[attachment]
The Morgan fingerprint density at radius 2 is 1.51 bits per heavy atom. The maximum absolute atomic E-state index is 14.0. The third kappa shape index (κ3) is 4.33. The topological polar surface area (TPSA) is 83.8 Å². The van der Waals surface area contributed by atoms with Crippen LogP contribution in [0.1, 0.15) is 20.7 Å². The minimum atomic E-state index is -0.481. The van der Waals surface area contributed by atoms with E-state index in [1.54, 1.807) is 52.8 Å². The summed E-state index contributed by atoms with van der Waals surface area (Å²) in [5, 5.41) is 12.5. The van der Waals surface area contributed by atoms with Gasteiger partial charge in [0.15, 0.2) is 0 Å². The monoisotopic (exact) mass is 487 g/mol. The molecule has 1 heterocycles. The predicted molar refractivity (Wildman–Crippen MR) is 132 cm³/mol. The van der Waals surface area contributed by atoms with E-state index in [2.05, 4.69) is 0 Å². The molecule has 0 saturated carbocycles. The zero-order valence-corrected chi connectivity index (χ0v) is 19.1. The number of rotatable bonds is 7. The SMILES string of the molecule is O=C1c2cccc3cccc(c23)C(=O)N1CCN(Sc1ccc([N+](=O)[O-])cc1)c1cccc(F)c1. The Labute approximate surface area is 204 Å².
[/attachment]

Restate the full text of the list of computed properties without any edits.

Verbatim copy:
The Morgan fingerprint density at radius 2 is 1.51 bits per heavy atom. The maximum absolute atomic E-state index is 14.0. The third kappa shape index (κ3) is 4.33. The topological polar surface area (TPSA) is 83.8 Å². The van der Waals surface area contributed by atoms with Crippen LogP contribution in [0.1, 0.15) is 20.7 Å². The minimum atomic E-state index is -0.481. The van der Waals surface area contributed by atoms with E-state index in [1.54, 1.807) is 52.8 Å². The summed E-state index contributed by atoms with van der Waals surface area (Å²) in [5, 5.41) is 12.5. The van der Waals surface area contributed by atoms with Gasteiger partial charge in [0.15, 0.2) is 0 Å². The monoisotopic (exact) mass is 487 g/mol. The molecule has 1 heterocycles. The predicted molar refractivity (Wildman–Crippen MR) is 132 cm³/mol. The van der Waals surface area contributed by atoms with E-state index in [2.05, 4.69) is 0 Å². The molecule has 0 saturated carbocycles. The zero-order valence-corrected chi connectivity index (χ0v) is 19.1. The number of rotatable bonds is 7. The SMILES string of the molecule is O=C1c2cccc3cccc(c23)C(=O)N1CCN(Sc1ccc([N+](=O)[O-])cc1)c1cccc(F)c1. The Labute approximate surface area is 204 Å².